Defense Date

2018

Document Type

Thesis

Degree Name

Master of Science

Department

Psychology

First Advisor

Paul B. Perrin

Abstract

This cross-sectional study examined relationships among discrimination, mental health (i.e., depression and anxiety), preparation for aging (i.e., familiarity and planning), social support, death attitudes, and aging anxiety among TGNC adults (N = 154). Neither discrimination nor mental health predicted preparation for aging familiarity or planning. Discrimination did, however, predict both anxiety and depression, although only the non-affirmation subscale was a unique predictor of both. As discrimination and mental health were not a significant predictor of preparedness for aging in the previous regressions, the hypothesized mediation model and subsequent moderated mediation models were not conducted. Additional exploratory multiple regressions were run to identify patterns of connections among social support, death attitudes, aging anxiety (the proposed moderators) in relation to age preparation and planning. Social support predicted preparation for aging planning, but not familiarity. Death attitudes and aging anxiety predicted preparation for aging familiarity and planning. The current findings may inform mental health interventions for TGNC individuals around non-affirmation may positively influence mental health. Additionally, addressing aging concerns and increasing social support may promote age preparatory planning among TGNC individuals.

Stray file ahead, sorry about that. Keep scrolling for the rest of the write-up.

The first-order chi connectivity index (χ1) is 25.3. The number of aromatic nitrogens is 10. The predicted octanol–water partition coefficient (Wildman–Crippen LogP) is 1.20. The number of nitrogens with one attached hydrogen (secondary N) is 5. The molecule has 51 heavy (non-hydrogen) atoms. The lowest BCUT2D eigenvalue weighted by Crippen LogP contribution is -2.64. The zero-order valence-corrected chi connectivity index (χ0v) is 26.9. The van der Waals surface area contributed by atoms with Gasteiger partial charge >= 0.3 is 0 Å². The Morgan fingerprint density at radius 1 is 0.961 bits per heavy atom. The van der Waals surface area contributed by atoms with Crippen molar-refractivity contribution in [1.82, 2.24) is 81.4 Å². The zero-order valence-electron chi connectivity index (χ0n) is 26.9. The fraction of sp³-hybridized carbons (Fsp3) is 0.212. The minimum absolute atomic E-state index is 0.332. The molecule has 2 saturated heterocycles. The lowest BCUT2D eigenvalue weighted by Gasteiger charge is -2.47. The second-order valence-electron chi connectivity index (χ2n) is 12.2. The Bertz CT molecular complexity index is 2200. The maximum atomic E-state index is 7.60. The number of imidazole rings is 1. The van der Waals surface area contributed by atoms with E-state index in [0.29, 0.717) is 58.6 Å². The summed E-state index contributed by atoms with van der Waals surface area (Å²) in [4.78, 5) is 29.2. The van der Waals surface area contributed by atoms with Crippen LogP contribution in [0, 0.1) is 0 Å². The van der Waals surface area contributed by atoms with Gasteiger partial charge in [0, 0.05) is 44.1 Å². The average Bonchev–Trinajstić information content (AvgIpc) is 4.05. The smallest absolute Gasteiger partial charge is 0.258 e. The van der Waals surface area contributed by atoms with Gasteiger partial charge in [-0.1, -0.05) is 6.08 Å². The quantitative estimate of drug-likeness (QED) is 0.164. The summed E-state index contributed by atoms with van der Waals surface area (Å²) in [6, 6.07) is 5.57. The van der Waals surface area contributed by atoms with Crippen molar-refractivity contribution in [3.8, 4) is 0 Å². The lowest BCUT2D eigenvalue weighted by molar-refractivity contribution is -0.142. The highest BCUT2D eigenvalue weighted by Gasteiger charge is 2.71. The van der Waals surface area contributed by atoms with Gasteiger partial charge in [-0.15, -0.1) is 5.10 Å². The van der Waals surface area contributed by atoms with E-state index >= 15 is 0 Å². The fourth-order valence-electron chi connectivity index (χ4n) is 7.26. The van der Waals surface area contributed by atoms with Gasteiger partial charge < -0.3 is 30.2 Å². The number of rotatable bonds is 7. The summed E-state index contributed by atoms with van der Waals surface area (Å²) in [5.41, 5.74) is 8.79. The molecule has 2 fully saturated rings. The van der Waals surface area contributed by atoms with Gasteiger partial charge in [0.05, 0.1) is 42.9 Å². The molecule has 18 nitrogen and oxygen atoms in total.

Rights

© The Author

Is Part Of

VCU University Archives

Is Part Of

VCU Theses and Dissertations

Date of Submission

12-6-2018

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